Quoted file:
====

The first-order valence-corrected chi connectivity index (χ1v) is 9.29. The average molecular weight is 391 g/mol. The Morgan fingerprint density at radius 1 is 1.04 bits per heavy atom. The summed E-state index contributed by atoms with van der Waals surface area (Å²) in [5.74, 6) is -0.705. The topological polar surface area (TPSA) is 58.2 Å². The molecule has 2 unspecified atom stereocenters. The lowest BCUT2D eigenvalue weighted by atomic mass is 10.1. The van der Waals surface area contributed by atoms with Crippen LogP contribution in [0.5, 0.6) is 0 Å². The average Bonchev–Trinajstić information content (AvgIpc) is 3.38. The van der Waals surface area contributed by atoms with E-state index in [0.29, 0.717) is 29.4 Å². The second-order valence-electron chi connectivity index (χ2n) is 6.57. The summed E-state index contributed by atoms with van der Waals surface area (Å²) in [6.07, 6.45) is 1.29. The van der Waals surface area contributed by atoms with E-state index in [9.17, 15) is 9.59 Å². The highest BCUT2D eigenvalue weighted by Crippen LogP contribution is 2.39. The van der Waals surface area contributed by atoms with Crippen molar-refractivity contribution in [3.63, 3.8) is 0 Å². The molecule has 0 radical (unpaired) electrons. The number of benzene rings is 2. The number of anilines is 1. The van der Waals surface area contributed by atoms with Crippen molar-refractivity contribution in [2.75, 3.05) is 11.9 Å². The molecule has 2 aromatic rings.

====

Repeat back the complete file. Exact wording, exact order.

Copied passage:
The first-order valence-corrected chi connectivity index (χ1v) is 9.29. The average molecular weight is 391 g/mol. The Morgan fingerprint density at radius 1 is 1.04 bits per heavy atom. The summed E-state index contributed by atoms with van der Waals surface area (Å²) in [5.74, 6) is -0.705. The topological polar surface area (TPSA) is 58.2 Å². The molecule has 2 unspecified atom stereocenters. The lowest BCUT2D eigenvalue weighted by atomic mass is 10.1. The van der Waals surface area contributed by atoms with Crippen LogP contribution in [0.5, 0.6) is 0 Å². The average Bonchev–Trinajstić information content (AvgIpc) is 3.38. The van der Waals surface area contributed by atoms with E-state index in [0.29, 0.717) is 29.4 Å². The second-order valence-electron chi connectivity index (χ2n) is 6.57. The summed E-state index contributed by atoms with van der Waals surface area (Å²) in [6.07, 6.45) is 1.29. The van der Waals surface area contributed by atoms with E-state index in [9.17, 15) is 9.59 Å². The highest BCUT2D eigenvalue weighted by Crippen LogP contribution is 2.39. The van der Waals surface area contributed by atoms with Crippen molar-refractivity contribution in [3.63, 3.8) is 0 Å². The molecule has 0 radical (unpaired) electrons. The number of benzene rings is 2. The number of anilines is 1. The van der Waals surface area contributed by atoms with Crippen molar-refractivity contribution in [2.75, 3.05) is 11.9 Å². The molecule has 2 aromatic rings.